Who ate the last piece of bread?
Why is it so easy to think negatively? When our expectations are not met, or we are facing a difficult task, it seems that it is easier to be negative. I’m not sure why this choice of having a negative, verses positive, comment always seems to lean toward the negative.
Two years ago, I woke up early to prepare for a week of work. It was a normal Monday morning. For some reason, I decided to go downstairs to our finished basement. When I stepped onto the floor, my feet hit water. My basement had flooded . . . for the third time in nine years! We live on a natural spring. I was not made aware of this little fact when I bought the house. We had been going through lifetime warranty sump pumps about every 18 months. Unfortunately, I ready knew what to do. I called my electrician on speed dial, and got the clean up process started. On Thursday, my wife called me and said, “I have bad news.” After a pause that seemed like forever, she told me the basement flooded again. The new pump went out after 3 days. I was shocked. I was stunned. She had to be kidding, right? No, she was not kidding. On a good note, the restoration fans were still at the house, so it didn’t cost as much to keep them, to dry out the second flood. I was in a state of disbelief. I was angry. Fearful. What’s next? Clearly, I was expecting another bad thing to happen. I was very negative and critical. Yes, on the outside, I appeared to be calm, but on the inside, I was critical. On the occasions when I was not on my guard, a sarcastic comment would slip out. Usually, it was some projection into the future, or some comment to gain sympathy. It felt like this time period lasted forever. It didn’t.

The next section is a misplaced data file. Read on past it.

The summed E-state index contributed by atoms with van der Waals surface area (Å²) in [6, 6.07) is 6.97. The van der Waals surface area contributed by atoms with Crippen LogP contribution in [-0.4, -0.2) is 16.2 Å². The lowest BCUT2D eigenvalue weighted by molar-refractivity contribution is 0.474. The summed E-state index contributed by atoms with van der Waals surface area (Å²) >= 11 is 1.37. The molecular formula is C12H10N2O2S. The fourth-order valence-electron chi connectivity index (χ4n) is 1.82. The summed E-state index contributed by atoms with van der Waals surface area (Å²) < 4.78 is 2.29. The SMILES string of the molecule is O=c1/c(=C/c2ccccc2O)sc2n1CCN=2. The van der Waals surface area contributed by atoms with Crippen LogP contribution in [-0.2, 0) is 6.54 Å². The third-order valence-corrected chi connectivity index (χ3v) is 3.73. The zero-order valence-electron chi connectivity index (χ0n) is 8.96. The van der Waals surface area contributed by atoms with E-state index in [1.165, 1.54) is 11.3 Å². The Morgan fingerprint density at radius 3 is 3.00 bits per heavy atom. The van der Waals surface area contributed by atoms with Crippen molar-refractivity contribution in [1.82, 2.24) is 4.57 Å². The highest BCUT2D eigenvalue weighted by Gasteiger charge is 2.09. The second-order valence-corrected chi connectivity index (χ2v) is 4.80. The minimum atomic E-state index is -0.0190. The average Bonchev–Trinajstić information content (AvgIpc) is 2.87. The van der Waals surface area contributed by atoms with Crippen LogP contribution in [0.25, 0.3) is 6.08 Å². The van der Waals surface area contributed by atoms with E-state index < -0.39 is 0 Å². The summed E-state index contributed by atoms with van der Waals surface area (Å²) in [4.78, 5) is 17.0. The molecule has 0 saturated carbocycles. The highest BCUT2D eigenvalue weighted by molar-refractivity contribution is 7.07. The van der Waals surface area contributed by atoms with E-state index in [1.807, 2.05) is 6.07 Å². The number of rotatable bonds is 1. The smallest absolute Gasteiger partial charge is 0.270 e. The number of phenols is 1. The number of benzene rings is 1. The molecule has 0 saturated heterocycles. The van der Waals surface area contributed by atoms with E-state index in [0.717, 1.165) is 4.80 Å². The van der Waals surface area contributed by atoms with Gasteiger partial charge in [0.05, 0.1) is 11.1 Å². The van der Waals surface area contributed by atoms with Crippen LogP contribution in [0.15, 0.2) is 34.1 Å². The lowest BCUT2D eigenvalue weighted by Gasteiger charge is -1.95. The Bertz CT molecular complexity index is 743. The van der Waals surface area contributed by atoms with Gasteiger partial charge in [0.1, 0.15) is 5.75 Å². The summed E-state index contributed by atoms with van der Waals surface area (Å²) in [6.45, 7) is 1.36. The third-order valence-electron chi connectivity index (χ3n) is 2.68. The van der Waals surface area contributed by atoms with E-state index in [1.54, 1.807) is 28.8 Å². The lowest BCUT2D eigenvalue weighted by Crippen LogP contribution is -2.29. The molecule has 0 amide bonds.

As devastating as that moment was for me it did not last forever. Now, it’s a good story. Trust me, I never want to go through it again, and I do twitch a little when we get hard rains. But, I was able to walk away with a couple of things. Number one, whatever hardship you currently are facing, it will pass. Because it will pass, do what you can do to fix what is fixable. Remember, because you have gotten through other hardships, you will get through this one too. Here are some questions to ask: What can I learn from this one? What can I learn about myself? What can I learn about others? Are you asking for help? Are you trusting God?
By the way, I now have two sump baskets, four pumps, battery back-up, and multiple alarms. At the time, those were the best suggestions. I have had a dry basement for 2 years. Yea! And, if we flood again I KNOW we will get through it.
Will you choose to persevere through your hardship?
kevin polky, CADC, LCSW
Introduction for the video
10 Lessons for Your Life
Take a moment for yourself and watch this video. It is loaded with Wisdom. Enjoy!